The Democratic front runner is pledging to go beyond appointing justices committed to overturning the 5-4 ruling that led to a torrent of unlimited spending by corporations, unions and so-called “dark money’’ groups that don’t disclose their donors, a campaign aide told USA TODAY. The aide spoke on condition of anonymity because the proposal has not been announced publicly.

    She’ll also push for a Constitutional amendment to restrict the influence of special interests and legislation to require public disclosure of significant political spending.

    This paragraph makes no sense.

    Even as she has decried the influence of money in elections, Clinton’s also benefiting from spending by two super PACs that are supporting her candidacy and have collected seven-figure checks from wealthy Democrats, such as billionaire financier George Soros.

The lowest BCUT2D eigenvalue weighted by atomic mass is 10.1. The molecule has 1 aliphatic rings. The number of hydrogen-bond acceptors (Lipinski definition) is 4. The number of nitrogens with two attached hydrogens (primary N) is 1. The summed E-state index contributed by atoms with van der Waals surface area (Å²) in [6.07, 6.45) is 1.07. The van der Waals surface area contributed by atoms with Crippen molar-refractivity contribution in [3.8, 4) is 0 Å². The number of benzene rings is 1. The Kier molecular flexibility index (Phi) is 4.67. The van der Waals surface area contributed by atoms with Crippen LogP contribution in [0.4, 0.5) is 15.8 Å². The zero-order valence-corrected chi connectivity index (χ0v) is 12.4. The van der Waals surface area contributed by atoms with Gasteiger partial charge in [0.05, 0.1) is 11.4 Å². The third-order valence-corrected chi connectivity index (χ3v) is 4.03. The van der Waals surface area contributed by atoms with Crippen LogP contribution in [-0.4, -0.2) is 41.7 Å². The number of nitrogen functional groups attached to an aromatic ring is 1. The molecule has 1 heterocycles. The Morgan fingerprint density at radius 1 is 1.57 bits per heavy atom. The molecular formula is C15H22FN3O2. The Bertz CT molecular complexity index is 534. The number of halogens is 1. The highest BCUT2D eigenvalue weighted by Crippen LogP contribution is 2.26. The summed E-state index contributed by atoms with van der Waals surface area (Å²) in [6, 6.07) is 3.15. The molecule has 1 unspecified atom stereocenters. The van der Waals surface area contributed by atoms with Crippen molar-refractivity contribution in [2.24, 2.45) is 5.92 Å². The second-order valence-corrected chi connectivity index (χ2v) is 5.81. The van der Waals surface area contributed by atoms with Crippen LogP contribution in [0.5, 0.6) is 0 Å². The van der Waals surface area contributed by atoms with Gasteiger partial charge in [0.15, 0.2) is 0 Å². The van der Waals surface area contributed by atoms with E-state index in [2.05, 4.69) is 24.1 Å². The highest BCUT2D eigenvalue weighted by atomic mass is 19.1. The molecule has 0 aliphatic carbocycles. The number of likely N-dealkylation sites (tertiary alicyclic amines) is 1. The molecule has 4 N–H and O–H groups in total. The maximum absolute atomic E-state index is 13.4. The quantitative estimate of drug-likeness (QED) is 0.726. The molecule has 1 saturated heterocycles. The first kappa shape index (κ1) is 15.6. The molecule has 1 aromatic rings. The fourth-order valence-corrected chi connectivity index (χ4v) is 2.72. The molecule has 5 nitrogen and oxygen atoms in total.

What do they expect her to do, throw down her “weapons” and then say “your turn”??? Decry the money and lose the election to the Republicans as they are pounding her with ads from their unlimited deep pockets? Duh.

    We get elected and then we start draining the swamp. Until then, some of the alligators need to be ours.

  10. Hillary Clinton’s Labor Day:

    Clinton continued her focus on labor topics at the Quad City Federation of Labor’s Salute to Labor Chicken Fry in Hampton. She spoke about the importance of organized labor and its historical relevance. She pledged to support labor unions if she is elected president. While in Hampton, Clinton also received an endorsement from Iowa Representative Dave Loebsack. A video from Clinton’s speech in Hampton is below.